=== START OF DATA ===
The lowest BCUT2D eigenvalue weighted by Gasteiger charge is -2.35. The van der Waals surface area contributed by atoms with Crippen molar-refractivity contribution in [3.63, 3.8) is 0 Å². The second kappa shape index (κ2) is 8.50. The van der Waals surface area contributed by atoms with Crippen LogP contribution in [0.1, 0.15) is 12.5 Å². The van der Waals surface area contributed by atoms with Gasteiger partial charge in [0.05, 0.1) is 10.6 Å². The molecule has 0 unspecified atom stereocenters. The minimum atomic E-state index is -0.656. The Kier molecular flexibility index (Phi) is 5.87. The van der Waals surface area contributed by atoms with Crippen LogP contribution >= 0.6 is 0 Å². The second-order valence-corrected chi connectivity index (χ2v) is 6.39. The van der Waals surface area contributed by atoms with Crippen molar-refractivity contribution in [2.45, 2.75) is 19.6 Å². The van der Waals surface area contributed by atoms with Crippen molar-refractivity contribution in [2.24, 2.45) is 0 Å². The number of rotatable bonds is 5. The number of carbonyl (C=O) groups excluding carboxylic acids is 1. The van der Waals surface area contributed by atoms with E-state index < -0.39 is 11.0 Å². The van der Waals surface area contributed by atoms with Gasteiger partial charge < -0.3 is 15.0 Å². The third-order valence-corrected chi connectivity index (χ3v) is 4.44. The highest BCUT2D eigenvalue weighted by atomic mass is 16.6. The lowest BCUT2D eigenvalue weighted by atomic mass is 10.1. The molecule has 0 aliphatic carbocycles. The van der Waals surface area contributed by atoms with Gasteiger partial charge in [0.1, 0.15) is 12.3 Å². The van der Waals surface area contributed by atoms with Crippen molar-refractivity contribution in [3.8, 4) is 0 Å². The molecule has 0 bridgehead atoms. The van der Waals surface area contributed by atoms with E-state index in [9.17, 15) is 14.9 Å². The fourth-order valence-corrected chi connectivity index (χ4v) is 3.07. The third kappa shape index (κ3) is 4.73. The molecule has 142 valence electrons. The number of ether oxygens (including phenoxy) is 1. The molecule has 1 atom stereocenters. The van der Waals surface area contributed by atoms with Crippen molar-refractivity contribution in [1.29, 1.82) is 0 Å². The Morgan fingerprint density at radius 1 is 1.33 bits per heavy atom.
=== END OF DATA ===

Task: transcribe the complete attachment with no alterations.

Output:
The lowest BCUT2D eigenvalue weighted by Gasteiger charge is -2.35. The van der Waals surface area contributed by atoms with Crippen molar-refractivity contribution in [3.63, 3.8) is 0 Å². The second kappa shape index (κ2) is 8.50. The van der Waals surface area contributed by atoms with Crippen LogP contribution in [0.1, 0.15) is 12.5 Å². The van der Waals surface area contributed by atoms with Gasteiger partial charge in [0.05, 0.1) is 10.6 Å². The molecule has 0 unspecified atom stereocenters. The minimum atomic E-state index is -0.656. The Kier molecular flexibility index (Phi) is 5.87. The van der Waals surface area contributed by atoms with Crippen LogP contribution >= 0.6 is 0 Å². The second-order valence-corrected chi connectivity index (χ2v) is 6.39. The van der Waals surface area contributed by atoms with Crippen molar-refractivity contribution in [2.45, 2.75) is 19.6 Å². The van der Waals surface area contributed by atoms with Crippen molar-refractivity contribution in [2.24, 2.45) is 0 Å². The number of rotatable bonds is 5. The number of carbonyl (C=O) groups excluding carboxylic acids is 1. The van der Waals surface area contributed by atoms with E-state index < -0.39 is 11.0 Å². The van der Waals surface area contributed by atoms with Gasteiger partial charge < -0.3 is 15.0 Å². The third-order valence-corrected chi connectivity index (χ3v) is 4.44. The highest BCUT2D eigenvalue weighted by atomic mass is 16.6. The lowest BCUT2D eigenvalue weighted by atomic mass is 10.1. The molecule has 0 aliphatic carbocycles. The van der Waals surface area contributed by atoms with Gasteiger partial charge in [0.1, 0.15) is 12.3 Å². The van der Waals surface area contributed by atoms with Crippen molar-refractivity contribution in [3.8, 4) is 0 Å². The molecule has 0 bridgehead atoms. The van der Waals surface area contributed by atoms with E-state index in [9.17, 15) is 14.9 Å². The fourth-order valence-corrected chi connectivity index (χ4v) is 3.07. The third kappa shape index (κ3) is 4.73. The molecule has 142 valence electrons. The number of ether oxygens (including phenoxy) is 1. The molecule has 1 atom stereocenters. The van der Waals surface area contributed by atoms with Crippen molar-refractivity contribution in [1.29, 1.82) is 0 Å². The Morgan fingerprint density at radius 1 is 1.33 bits per heavy atom.